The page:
The Maine Municipal Association and the cities of Portland and Westbrook, which are locked in a legal dispute with the state Department of Health and Human Services over General Assistance aid administered to undocumented immigrants, asked a federal judge on Friday to have their lawsuit decided in state court.
The state is seeking to move the lawsuit from Cumberland County Superior Court to U.S. District Court in Portland, citing a 1996 federal law on which it was basing its argument.
A motion filed Friday by the MMA on its behalf and that of the two cities argues that although a federal law is at issue, the case should be heard in Superior Court because the original petitioners, the MMA, are relying on state law to make their case.
The lawsuit, filed in June, asked a Superior Court judge to decide whether a directive issued in May by the LePage administration and DHHS for cities and towns to cease offering assistance to undocumented immigrants is legally enforceable, and whether the agency overstepped its regulatory authority when Gov. Paul LePage threatened to withhold all General Assistance aid to communities that did not comply.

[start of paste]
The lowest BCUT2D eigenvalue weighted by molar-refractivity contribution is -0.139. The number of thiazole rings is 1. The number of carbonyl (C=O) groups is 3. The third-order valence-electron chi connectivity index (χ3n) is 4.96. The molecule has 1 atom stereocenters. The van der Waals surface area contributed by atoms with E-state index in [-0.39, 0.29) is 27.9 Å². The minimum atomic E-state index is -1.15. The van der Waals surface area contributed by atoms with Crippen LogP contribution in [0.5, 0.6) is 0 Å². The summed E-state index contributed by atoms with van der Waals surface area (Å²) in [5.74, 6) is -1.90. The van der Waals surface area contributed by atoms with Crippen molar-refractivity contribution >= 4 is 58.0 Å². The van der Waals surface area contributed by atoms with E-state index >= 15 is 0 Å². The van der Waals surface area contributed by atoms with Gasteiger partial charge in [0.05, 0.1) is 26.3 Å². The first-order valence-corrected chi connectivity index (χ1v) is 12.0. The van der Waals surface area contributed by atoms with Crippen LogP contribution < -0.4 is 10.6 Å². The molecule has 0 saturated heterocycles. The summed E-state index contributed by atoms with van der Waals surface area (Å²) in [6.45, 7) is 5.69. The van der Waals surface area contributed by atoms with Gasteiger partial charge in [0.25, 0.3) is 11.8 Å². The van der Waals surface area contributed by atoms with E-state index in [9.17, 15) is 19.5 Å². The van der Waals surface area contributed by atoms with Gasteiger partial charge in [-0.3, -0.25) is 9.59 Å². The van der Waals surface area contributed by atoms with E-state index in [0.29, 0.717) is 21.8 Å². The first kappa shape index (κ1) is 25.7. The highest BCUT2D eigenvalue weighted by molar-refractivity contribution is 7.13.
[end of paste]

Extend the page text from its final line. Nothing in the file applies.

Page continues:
General Assistance is a form of public welfare – administered by cities and towns and paid for partly by the state – for people who need help with basic necessities such as food, housing and heat in the winter.
In Portland, hundreds of undocumented immigrants seek aid each month, totaling hundreds of thousands of dollars. Last year, the state gave Portland $7 million in General Assistance aid.
The state has argued that the rule change enforces a 1996 federal law that prohibits spending taxpayer dollars on aid for undocumented immigrants.
Maine Attorney General Janet T. Mills opposed the policy change and questioned its legality, saying the policy directive circumvented the regular rule-making process.
“Since there is no authority for this change, there is also no authority for the administration to withhold funds,” Mills wrote in her statement of opposition. “If the administration desires to change policy based on an 18-year-old federal statute, it must do so in accordance with the Maine Constitution and law, with transparency and public input, and without shifting the burden onto cash-strapped towns.”
The Maine Municipal Association, which advises municipalities on policy and legal questions, feared that cities and towns would be challenged in court no matter whose instructions they followed, and filed the lawsuit to ask for a judge’s guidance.
The MMA on Friday also asked the federal court to expedite its decision.
LePage, who is running for his second term in office, has made welfare reform a centerpiece of his re-election campaign and has repeatedly sought to clamp down on welfare fraud and abuse.
Matt Byrne can be contacted at 791-6303 or at: